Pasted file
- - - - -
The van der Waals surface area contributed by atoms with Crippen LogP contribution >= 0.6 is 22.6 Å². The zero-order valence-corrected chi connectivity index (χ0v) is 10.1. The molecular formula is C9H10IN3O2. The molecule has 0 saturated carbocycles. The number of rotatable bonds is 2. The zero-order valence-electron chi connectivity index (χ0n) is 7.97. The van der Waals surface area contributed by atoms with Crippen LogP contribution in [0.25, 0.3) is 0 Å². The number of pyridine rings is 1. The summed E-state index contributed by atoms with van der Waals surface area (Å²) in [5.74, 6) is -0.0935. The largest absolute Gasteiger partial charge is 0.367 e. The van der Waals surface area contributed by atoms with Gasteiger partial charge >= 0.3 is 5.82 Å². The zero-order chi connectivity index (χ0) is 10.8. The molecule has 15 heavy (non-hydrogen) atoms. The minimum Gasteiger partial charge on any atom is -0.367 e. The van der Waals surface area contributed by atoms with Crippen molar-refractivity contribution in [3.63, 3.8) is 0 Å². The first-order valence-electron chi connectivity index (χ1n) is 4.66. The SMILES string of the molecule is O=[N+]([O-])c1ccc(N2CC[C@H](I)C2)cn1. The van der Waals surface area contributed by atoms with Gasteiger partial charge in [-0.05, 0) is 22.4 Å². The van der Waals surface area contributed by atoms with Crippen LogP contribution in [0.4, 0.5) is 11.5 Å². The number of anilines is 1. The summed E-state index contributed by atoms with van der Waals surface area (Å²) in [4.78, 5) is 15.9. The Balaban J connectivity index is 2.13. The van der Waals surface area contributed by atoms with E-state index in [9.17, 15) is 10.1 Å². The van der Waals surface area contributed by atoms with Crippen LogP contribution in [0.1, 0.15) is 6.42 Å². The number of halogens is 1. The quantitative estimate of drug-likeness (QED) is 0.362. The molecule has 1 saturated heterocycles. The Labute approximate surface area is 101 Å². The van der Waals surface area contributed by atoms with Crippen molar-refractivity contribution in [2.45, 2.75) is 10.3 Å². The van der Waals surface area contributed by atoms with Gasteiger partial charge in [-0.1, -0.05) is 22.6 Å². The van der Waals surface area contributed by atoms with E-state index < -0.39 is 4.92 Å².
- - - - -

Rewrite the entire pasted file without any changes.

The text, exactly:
The van der Waals surface area contributed by atoms with Crippen LogP contribution >= 0.6 is 22.6 Å². The zero-order valence-corrected chi connectivity index (χ0v) is 10.1. The molecular formula is C9H10IN3O2. The molecule has 0 saturated carbocycles. The number of rotatable bonds is 2. The zero-order valence-electron chi connectivity index (χ0n) is 7.97. The van der Waals surface area contributed by atoms with Crippen LogP contribution in [0.25, 0.3) is 0 Å². The number of pyridine rings is 1. The summed E-state index contributed by atoms with van der Waals surface area (Å²) in [5.74, 6) is -0.0935. The largest absolute Gasteiger partial charge is 0.367 e. The van der Waals surface area contributed by atoms with Gasteiger partial charge >= 0.3 is 5.82 Å². The zero-order chi connectivity index (χ0) is 10.8. The molecule has 15 heavy (non-hydrogen) atoms. The minimum Gasteiger partial charge on any atom is -0.367 e. The van der Waals surface area contributed by atoms with Crippen molar-refractivity contribution in [3.63, 3.8) is 0 Å². The first-order valence-electron chi connectivity index (χ1n) is 4.66. The SMILES string of the molecule is O=[N+]([O-])c1ccc(N2CC[C@H](I)C2)cn1. The van der Waals surface area contributed by atoms with Gasteiger partial charge in [-0.05, 0) is 22.4 Å². The van der Waals surface area contributed by atoms with Crippen LogP contribution in [0.4, 0.5) is 11.5 Å². The number of anilines is 1. The summed E-state index contributed by atoms with van der Waals surface area (Å²) in [4.78, 5) is 15.9. The Balaban J connectivity index is 2.13. The van der Waals surface area contributed by atoms with E-state index in [9.17, 15) is 10.1 Å². The van der Waals surface area contributed by atoms with Crippen LogP contribution in [0.1, 0.15) is 6.42 Å². The number of halogens is 1. The quantitative estimate of drug-likeness (QED) is 0.362. The molecule has 1 saturated heterocycles. The Labute approximate surface area is 101 Å². The van der Waals surface area contributed by atoms with Crippen molar-refractivity contribution in [2.45, 2.75) is 10.3 Å². The van der Waals surface area contributed by atoms with Gasteiger partial charge in [-0.1, -0.05) is 22.6 Å². The van der Waals surface area contributed by atoms with E-state index < -0.39 is 4.92 Å².